SIMBAD references

2012A&A...546A.116S - Astronomy and Astrophysics, volume 546A, 116-116 (2012/10-1)

A stringent upper limit to 18 cm radio emission from the extrasolar planet system τ Bootis.

STROE A., SNELLEN I.A.G. and ROETTGERING H.J.A.

Abstract (from CDS):

It has been speculated for many years that some extrasolar planets may emit strong cyclotron emission at low radio frequencies in the range 10-100MHz. Despite several attempts no such emission has yet been seen. The hot Jupiter system τ Bootis is one of the nearest (d=15pc) exoplanets known to date. The gravitational influence of this massive hot Jupiter (M=6Mjup) has locked the star-planet system, making the star rotate in P∼3.3days, similar to the orbital period of the planet. From the well established correlation between stellar rotation and radio luminosity, it is conceivable that the τ Bootis system emits strong radio emission at significantly higher frequencies than currently probed, which we aimed to investigate with this work. We observed τ Bootis with the Westerbork Synthesis Radio Telescope (WSRT) at a frequency of 1.7GHz. for 12h in spectral line mode, reaching a noise level of 42µJy/beam at the position of the target. No 18cm radio emission is detected from τ Bootis, resulting in a 3σ upper limit of 0.13mJy, corresponding to a 18cm radio luminosity of <3.7x1013erg/s/Hz. We observe τ Bootis to be two orders of magnitude fainter than expected from the stellar relation between radio luminosity and rotation velocity. This implies that either the τ Bootis system is underluminous in the radio compared to similar fast-rotating stars, or that we happened to observe the target during a low state of radio emission.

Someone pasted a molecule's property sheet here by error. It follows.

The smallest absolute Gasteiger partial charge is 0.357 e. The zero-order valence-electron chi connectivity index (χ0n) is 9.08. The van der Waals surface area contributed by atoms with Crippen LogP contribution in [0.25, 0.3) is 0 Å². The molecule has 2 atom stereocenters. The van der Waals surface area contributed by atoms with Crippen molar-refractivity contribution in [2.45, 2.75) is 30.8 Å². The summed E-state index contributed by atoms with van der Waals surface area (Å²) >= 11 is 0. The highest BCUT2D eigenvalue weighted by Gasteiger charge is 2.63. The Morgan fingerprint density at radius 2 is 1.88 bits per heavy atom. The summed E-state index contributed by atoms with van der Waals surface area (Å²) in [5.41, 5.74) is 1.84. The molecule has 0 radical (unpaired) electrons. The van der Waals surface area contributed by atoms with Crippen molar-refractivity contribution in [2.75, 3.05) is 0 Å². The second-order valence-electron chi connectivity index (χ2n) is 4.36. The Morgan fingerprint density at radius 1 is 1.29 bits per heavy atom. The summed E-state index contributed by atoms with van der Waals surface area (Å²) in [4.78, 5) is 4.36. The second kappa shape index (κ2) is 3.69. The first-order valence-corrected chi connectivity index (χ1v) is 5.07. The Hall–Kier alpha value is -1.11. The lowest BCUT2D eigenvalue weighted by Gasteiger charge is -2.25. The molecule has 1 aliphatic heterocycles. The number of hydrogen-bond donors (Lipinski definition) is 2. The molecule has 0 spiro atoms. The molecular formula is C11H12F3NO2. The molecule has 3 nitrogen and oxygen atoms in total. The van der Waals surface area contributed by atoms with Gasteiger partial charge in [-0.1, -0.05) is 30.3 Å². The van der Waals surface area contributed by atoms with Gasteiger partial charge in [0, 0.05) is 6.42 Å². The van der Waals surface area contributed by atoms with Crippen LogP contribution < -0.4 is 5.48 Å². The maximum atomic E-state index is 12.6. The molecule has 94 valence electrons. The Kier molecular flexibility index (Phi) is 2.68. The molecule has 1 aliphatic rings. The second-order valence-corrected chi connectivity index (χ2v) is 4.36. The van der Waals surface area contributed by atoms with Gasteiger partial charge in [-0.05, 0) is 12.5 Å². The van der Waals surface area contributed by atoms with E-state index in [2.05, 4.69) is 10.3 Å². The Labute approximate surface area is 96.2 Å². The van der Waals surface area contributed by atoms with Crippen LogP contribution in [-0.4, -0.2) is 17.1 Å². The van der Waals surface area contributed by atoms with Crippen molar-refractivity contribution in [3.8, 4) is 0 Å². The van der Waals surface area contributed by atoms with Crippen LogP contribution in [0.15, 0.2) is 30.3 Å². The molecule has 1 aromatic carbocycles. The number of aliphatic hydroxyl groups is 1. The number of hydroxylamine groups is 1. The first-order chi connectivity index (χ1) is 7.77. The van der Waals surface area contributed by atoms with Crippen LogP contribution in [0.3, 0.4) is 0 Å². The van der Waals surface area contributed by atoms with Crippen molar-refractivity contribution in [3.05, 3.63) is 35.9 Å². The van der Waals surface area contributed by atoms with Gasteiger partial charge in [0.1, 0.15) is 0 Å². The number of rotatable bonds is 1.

Abstract Copyright:

Journal keyword(s): planetary systems - radio continuum: stars

Simbad objects: 2

goto Full paper

goto View the reference in ADS

To bookmark this query, right click on this link: simbad:2012A&A...546A.116S and select 'bookmark this link' or equivalent in the popup menu


2019.10.21-01:04:34

© Université de Strasbourg/CNRS

    • Contact